• Sat
  • Aug 2, 2014
  • Updated: 1:32pm

Kevin Sinclair feted at launch of his life story

PUBLISHED : Thursday, 20 December, 2007, 12:00am
UPDATED : Thursday, 20 December, 2007, 12:00am

Chief Executive Donald Tsang Yam-kuen was among the guests at the Foreign Correspondents' Club last night for the launch of veteran journalist Kevin Sinclair's autobiography - Tell Me a Story: Forty Years of Newspapering in Hong Kong and China.

Other high-profile figures among the 100 or more friends and colleagues at the event included former chief secretary Sir David Akers-Jones, former police commissioner Dick Lee Ming-kwai and former home affairs chief Shelley Lee Lai-kuen.

Many of them formed a queue for a chance to share a moment with one of the most respected journalists in Hong Kong.

SCMP Group chairman Kuok Khoon Ean spoke highly of Sinclair's accomplishments: 'His work has been inspirational to all of us.'

The book, which Sinclair, 65, penned while battling cancer, was 'a unique history of Hong Kong', the deputy editor of the South China Morning Post, Cliff Buddle, said. He said the book, by turns deeply moving, inspirational and humorous, recorded the many changes witnessed by Sinclair in the city during a career spanning four decades.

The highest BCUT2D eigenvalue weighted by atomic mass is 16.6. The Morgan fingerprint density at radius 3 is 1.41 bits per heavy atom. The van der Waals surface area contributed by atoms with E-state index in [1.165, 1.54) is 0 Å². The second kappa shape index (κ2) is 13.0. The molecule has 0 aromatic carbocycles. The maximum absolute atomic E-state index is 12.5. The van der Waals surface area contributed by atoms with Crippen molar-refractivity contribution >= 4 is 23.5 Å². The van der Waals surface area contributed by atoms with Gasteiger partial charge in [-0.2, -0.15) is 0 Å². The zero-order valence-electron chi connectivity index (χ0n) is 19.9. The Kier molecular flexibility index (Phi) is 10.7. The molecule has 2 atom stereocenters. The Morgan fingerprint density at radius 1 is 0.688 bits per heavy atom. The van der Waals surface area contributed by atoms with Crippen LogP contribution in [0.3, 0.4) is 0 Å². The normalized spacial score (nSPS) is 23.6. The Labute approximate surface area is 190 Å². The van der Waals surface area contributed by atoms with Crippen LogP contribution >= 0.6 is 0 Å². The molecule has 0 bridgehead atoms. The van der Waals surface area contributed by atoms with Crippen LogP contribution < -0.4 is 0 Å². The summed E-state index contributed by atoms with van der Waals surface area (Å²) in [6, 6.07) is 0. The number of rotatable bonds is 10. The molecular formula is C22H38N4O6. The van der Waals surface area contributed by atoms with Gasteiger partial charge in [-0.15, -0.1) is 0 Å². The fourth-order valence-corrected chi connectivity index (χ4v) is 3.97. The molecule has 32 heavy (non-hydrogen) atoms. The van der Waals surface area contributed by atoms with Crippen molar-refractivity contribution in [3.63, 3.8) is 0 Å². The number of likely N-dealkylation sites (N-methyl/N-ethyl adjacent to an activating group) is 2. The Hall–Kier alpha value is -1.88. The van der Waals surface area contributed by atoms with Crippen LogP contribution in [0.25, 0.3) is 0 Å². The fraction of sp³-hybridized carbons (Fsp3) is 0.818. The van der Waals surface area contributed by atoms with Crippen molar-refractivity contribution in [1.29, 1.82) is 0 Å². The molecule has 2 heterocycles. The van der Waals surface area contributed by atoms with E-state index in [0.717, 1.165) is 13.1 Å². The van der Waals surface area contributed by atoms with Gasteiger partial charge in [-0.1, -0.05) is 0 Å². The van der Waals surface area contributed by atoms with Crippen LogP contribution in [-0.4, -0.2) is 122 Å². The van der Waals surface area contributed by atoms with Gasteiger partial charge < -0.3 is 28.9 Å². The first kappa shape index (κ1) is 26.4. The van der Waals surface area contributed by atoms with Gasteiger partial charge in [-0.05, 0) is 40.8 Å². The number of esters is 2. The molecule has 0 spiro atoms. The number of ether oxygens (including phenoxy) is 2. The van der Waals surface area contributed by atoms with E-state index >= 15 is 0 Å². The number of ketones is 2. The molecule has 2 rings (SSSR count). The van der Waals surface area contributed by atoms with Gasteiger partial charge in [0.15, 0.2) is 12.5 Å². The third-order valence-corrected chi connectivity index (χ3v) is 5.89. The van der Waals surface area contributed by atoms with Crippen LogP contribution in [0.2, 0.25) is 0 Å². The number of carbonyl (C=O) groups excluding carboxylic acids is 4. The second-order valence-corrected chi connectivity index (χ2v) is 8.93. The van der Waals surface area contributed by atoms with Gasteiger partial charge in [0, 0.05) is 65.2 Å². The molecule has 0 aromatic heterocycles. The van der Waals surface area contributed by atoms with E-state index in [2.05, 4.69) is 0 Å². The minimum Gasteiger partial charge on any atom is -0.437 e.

Shelley Lee said Sinclair's fairness and sharp wit had impressed her during her career as a civil servant. She said she would always remember the days when she had to 'get up in the morning and get an e-mail from Kevin, who asked questions that expected a reply yesterday'.

Dick Lee said Sinclair was a frank, often humorous, journalist who had been supportive of the police force.

Despite his struggle with cancer, Sinclair tried to speak to each guest during a book-signing session. After collecting a signed copy, Mr Tsang said he would treasure the work.

Sinclair inscribed Sir David's copy with the words 'an old story for a long and familiar friend'.

Kit, Sinclair's wife, said the event had allowed the family to catch up with many old friends.

Sinclair joined the Post in 1972 as news editor. In 1983 he received an MBE from Queen Elizabeth for his contribution to the community through journalism. He said his battle with cancer - which started with a tumour in his throat - had been the inspiration for writing his life story.

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